"Carlton's closing down." The word went around the Twitter/Facebook/email/carrier pigeon sphere a couple of weeks ago. Everyone who got it knew what it meant. The Carlton second-hand bookshop, on Grattan Street, just near Melbourne University, was finally giving up the ghost -- its windows announced a closing-down sale, with 50% off everything. For dedicated bibliophiles, the chance of picking up a few bargains barely made up for the greater tragedy -- that what was once the doyen of Melbourne second-hand bookshops, a two-storey Victorian terrace that could barely contain tens of thousands of volumes on everything from zymurgy to aardwolfs, could no longer survive, right on the doorstep of a major university.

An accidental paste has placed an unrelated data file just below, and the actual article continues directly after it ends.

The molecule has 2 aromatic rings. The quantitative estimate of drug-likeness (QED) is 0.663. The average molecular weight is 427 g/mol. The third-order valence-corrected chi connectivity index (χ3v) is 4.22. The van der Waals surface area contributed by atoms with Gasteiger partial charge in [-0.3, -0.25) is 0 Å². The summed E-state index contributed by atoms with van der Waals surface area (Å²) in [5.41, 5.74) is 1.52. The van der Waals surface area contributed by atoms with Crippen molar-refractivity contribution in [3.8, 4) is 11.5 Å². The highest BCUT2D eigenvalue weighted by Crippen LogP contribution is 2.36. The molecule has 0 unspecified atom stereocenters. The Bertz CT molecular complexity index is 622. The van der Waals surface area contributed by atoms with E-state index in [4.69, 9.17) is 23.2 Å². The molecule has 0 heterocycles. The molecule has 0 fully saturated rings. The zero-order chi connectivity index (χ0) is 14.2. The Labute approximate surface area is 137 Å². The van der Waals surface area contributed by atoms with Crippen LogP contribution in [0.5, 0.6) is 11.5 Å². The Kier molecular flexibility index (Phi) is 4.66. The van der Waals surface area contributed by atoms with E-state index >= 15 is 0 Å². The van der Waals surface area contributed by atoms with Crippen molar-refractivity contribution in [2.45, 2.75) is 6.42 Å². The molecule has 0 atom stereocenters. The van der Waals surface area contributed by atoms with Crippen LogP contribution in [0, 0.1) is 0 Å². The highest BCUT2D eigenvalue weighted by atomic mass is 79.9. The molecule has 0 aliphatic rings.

For some -- and I'm one of them -- this will be a bitter blow. These days, one practices a kind of triage with regard to, well, everything. DVD rental stores? Nearly gone. Music stores? Having a mini-vinyl revival, but the standard suburban record store is becoming a thing of the past. Ditto the independent first-run bookstore, the single-screen arthouse cinema, the printed quality newspaper, and on and on. Second-hand bookshops started falling away a bit later than new bookstores, but when they went, they went fast. There was a half dozen of them in the CBD or nearby a decade ago, and five more in Carlton. The Carlton is the last of them. Grub Street in Fitzroy remains, as do a few up Sydney Road, Brunswick, and Smith Street, Collingwood. It's the same in Sydney, less so further afield. But it will happen everywhere.